How to take criticism at work: 6 steps (with pictures)

How to take criticism at work: 6 steps (with pictures)
How to take criticism at work: 6 steps (with pictures)

You've just finished a really wonderful project at work, but your boss is already starting a big list of things needing improvement… Be brave! Constructive criticism is an essential part of any job. In this article, you will learn how to accept constructive criticism and how to make the most of it.


Delegate Step 1

Step 1. Accept that you are not perfect

If you start things off thinking that everything will be perfect right away, you are wrong. You will make mistakes and it is important to learn from them.

Resign Gracefully Step 5

Step 2. Check your project twice instead

After you have finished your work and before submitting it to your supervisor, make sure you have reread everything carefully. You might find silly mistakes and make sure your boss doesn't comment on minor issues.

Resign Gracefully Step 18

Step 3. Don't take it personally

If your boss is critical of you, remember that doesn't necessarily mean they don't like you or that you aren't good enough for the job. Your boss is just making sure that you will do the best job possible for them.

Succeed in Network Marketing Step 14

Step 4. Listen carefully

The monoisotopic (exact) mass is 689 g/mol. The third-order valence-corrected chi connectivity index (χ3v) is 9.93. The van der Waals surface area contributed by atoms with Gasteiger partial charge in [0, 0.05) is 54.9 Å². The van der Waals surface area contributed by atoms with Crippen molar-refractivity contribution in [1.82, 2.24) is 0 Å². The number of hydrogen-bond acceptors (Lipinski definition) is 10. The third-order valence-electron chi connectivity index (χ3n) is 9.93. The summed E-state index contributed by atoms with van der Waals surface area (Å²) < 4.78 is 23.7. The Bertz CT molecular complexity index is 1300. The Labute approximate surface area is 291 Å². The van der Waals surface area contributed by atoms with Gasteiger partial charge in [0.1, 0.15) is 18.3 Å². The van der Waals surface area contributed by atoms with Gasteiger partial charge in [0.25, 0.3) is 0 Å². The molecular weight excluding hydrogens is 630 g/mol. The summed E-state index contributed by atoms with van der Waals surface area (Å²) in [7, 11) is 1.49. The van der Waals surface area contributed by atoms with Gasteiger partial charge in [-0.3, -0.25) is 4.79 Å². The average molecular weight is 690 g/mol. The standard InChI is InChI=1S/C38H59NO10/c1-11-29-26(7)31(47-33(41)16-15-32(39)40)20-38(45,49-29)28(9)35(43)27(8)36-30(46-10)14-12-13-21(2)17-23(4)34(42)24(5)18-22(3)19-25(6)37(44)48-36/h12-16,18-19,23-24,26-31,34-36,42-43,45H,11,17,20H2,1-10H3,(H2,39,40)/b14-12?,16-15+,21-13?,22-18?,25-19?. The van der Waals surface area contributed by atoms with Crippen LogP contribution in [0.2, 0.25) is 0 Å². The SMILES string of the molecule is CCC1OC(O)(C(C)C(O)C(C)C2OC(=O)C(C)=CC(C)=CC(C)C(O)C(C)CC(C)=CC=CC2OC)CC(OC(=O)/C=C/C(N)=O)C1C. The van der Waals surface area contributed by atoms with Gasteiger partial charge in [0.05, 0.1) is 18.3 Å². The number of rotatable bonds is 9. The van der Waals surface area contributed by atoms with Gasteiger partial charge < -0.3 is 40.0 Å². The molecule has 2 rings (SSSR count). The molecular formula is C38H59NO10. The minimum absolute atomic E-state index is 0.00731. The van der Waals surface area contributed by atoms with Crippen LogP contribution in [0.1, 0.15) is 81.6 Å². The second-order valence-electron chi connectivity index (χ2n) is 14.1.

If you ignore the reviews, you are likely to make the same mistakes over and over again. Take notes and remember that it's up to you to pinpoint the problem. This step is the most difficult, as it involves having to swallow your self-esteem and take responsibility for a professional error.

Resign Gracefully Step 3

Step 5. Don't stay angry

Staying angry or furious about a criticism can affect your later work. Forget about mistakes and focus on getting the best possible return the next time around.

Have a Good Job Interview Step 2

Step 6. Make a clean sweep

If you are mad at your boss for this or that criticism, let them know as soon as possible, then there will be no more bad feelings that will last between the two of you. Explain what is bothering you and suggest changes to strengthen your relationship.


  • Always remember that it is your work that is being criticized and not your person. For example, if your boss criticizes a letter you wrote forget that you wrote it. Imagine that another colleague wrote it down and your boss asks you to read it again for him.
  • Remember, your boss isn't doing this because he doesn't like you or your job. He does this because he wants you to improve your job.
  • We often hear the remark: "he talks too much", but have we ever heard the criticism: "he listens too much"?

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